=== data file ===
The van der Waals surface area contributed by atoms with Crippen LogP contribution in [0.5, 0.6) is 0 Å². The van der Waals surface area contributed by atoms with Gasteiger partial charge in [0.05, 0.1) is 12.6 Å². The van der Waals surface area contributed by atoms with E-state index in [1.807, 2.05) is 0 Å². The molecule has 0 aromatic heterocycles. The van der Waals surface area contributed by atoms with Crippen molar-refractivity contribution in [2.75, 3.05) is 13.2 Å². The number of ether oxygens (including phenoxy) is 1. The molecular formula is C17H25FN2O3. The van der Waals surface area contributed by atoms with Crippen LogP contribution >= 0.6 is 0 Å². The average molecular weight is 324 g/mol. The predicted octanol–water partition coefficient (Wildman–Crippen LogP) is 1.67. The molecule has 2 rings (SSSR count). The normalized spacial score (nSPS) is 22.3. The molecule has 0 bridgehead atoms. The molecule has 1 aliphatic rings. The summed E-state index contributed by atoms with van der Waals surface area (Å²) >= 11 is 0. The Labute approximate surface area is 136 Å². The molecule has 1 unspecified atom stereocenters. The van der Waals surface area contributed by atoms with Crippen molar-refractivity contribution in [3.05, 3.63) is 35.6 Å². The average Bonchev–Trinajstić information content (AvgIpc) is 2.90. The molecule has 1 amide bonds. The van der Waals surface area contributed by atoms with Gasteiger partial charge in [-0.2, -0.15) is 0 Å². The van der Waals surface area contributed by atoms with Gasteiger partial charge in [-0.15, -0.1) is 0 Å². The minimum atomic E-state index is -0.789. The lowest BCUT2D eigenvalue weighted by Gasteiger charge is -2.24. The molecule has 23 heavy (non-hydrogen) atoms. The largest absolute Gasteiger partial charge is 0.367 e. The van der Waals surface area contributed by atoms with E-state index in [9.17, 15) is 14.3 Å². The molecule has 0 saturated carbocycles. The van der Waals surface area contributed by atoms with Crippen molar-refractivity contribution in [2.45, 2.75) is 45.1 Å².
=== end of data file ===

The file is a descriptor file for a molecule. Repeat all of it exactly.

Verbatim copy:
The van der Waals surface area contributed by atoms with Crippen LogP contribution in [0.5, 0.6) is 0 Å². The van der Waals surface area contributed by atoms with Gasteiger partial charge in [0.05, 0.1) is 12.6 Å². The van der Waals surface area contributed by atoms with E-state index in [1.807, 2.05) is 0 Å². The molecule has 0 aromatic heterocycles. The van der Waals surface area contributed by atoms with Crippen molar-refractivity contribution in [2.75, 3.05) is 13.2 Å². The number of ether oxygens (including phenoxy) is 1. The molecular formula is C17H25FN2O3. The van der Waals surface area contributed by atoms with Crippen LogP contribution >= 0.6 is 0 Å². The average molecular weight is 324 g/mol. The predicted octanol–water partition coefficient (Wildman–Crippen LogP) is 1.67. The molecule has 2 rings (SSSR count). The normalized spacial score (nSPS) is 22.3. The molecule has 0 bridgehead atoms. The molecule has 1 aliphatic rings. The summed E-state index contributed by atoms with van der Waals surface area (Å²) >= 11 is 0. The Labute approximate surface area is 136 Å². The molecule has 1 unspecified atom stereocenters. The van der Waals surface area contributed by atoms with Crippen molar-refractivity contribution in [3.05, 3.63) is 35.6 Å². The average Bonchev–Trinajstić information content (AvgIpc) is 2.90. The molecule has 1 amide bonds. The van der Waals surface area contributed by atoms with Gasteiger partial charge in [-0.2, -0.15) is 0 Å². The van der Waals surface area contributed by atoms with Gasteiger partial charge in [-0.15, -0.1) is 0 Å². The minimum atomic E-state index is -0.789. The lowest BCUT2D eigenvalue weighted by Gasteiger charge is -2.24. The molecule has 23 heavy (non-hydrogen) atoms. The largest absolute Gasteiger partial charge is 0.367 e. The van der Waals surface area contributed by atoms with E-state index in [9.17, 15) is 14.3 Å². The molecule has 0 saturated carbocycles. The van der Waals surface area contributed by atoms with Crippen molar-refractivity contribution in [2.45, 2.75) is 45.1 Å².